News

Four stories of survived mental health crises shared by police in release, raising questions

In an unusual statement Wednesday, Cambridge police said officers had successfully handled four incidents in the previous week involving severely disturbed people – three of them armed. The report appeared to counter criticism of a Jan. 4 fatal police shooting.

With weekend wind chills down to negative 30, officials urge and offer safety and shelter for all

Cambridge and Somerville are bracing for a snap of extreme cold Thursday, Friday and Saturday in which the National Weather Service warns of wind chills down to negative 30 degrees. That could cause frostbite on exposed skin in as little as a half-hour.

Why an exiled Chinese billionaire has protesters outside the home of a Cambridge schoolteacher

Third-grade teacher Isabelle Despins has endured months of protests outside her home from a far-right group for reasons that are tenuous at best.

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Features

Growing up in Cambridgeport was unforgettable for Louis Fenerlis, the child of Greek immigrants

Louis Fenerlis, of Louie’s Haircuts in Boston, considers himself to be a proud product of Cambridgeport. When his family moved during during his first year in high school, he says he never adjusted to the new town.

We’re searching for the Indigenous voices of Cambridge

How did you learn about Native American/American Indian people? Your experiences and memories will be helpful primary source material for our scholars.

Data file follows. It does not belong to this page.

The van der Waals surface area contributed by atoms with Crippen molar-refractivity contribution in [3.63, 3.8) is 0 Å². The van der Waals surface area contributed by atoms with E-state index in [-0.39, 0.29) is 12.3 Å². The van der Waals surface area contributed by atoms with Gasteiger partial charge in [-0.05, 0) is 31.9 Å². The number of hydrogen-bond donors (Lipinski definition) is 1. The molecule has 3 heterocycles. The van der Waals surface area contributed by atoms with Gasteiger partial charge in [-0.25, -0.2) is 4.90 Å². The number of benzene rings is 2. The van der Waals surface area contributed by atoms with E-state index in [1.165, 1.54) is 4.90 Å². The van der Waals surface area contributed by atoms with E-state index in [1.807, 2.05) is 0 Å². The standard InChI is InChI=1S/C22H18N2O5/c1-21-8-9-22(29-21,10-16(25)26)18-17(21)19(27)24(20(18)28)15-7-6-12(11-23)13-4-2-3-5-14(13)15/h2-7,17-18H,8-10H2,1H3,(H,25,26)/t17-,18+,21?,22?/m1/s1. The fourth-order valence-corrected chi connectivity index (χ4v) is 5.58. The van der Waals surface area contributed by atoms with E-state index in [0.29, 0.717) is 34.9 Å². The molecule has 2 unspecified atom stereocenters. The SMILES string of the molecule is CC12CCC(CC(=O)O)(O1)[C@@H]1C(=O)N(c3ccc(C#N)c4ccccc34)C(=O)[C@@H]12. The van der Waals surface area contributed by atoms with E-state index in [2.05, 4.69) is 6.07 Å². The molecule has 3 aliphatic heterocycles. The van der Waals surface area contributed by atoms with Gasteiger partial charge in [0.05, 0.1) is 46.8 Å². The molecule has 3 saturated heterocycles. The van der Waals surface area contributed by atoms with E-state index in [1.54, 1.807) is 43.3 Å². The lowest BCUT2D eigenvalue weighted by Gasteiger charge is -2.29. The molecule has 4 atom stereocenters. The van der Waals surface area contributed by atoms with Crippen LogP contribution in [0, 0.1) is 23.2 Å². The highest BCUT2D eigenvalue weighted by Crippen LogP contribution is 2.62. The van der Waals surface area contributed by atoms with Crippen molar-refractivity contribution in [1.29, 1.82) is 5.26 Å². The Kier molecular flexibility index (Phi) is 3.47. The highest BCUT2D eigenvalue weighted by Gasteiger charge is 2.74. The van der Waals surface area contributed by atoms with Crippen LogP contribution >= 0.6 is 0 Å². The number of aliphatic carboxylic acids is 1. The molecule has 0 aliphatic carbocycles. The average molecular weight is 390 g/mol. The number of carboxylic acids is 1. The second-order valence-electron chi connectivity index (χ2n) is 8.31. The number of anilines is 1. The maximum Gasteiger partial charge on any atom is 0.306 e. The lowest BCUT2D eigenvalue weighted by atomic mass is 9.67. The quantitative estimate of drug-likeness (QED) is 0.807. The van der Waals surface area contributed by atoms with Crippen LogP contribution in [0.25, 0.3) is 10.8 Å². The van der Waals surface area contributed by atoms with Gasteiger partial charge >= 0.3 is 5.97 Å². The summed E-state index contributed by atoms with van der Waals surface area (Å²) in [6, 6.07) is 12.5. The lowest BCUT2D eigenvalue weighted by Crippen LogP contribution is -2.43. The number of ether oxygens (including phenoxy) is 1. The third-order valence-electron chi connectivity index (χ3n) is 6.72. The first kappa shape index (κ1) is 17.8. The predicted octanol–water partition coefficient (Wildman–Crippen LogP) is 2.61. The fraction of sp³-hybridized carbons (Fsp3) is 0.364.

Opinion

Remembering Alice Wolf, local ‘political legend’ who was as kind as she was resolute on the issues

I am in awe of Alice Wolf and her 16 years in the Legislature after a legendary local political career. She was known for being an issues person, but she was much more.

Why we support lab regulation

We want to work toward a Cambridge where residents and locally owned, independent businesses are able to thrive in vibrant and affordable squares and corridors, shielded from further displacement pressures from many sources, including continued biotech expansion.

Almost one in four trees planted by the city die

A look at seven years of data testing suggests nearly 1 out of 4 saplings experienced “infant mortality” and died. The city should make three easy fixes immediately.

Wild Things

Muskrats weren’t named the way you suspect, aren’t beavers and may or may not taste good

Though they have ratlike tails, muskrats are not rats. And since muskrat pairs mark the border of their territory with musk, you might think this is the origin of the name – but you’d be wrong again. What is true about these creatures?

Film

‘Framing Agnes’: Stories of the midcentury trans

Viewer are immersed in Chase Joynt’s ambitious, rapid-paced, comprehensive, experimental documentary, and likely even more so if one is unfamiliar with the stories of trans people in the 1950s and the media’s approach to them.

Film

‘Knock at the Cabin’: Who’s there is not guests you’d want showing up on family glamping trip

Religious overtones and bigger themes feel tacked on and the final resolution may not be among Shyamalan’s best, but this is a family trip to tag along on.

What We're Having

Creole mahi, quail and fried oysters at Season to Taste

Season to Taste relocates, settling in as new kid on the strip between Porter and Harvard squares with offerings that blend New England fresh and Southern fried. 

Food + Drink

Foodstuffs: Bon Me will come to North Point; Eatery spaces available in Kendall and Central

Asian-inspired sandwich and bowl seller Bon Me is coming to the North Point neighborhood and a few locations for restaurants have come on the market.

Books + Writing

Unrest in the Middle East, and it’s just 1933: Jonathan Wilson’s novel ‘The Red Balcony’ (corrected)

Jonathan Wilson’s “The Red Balcony” applies a novelistic sheen to a true-life, still unsolved murder set in the Palestine of 1933, a moment swastikas flew over Jerusalem.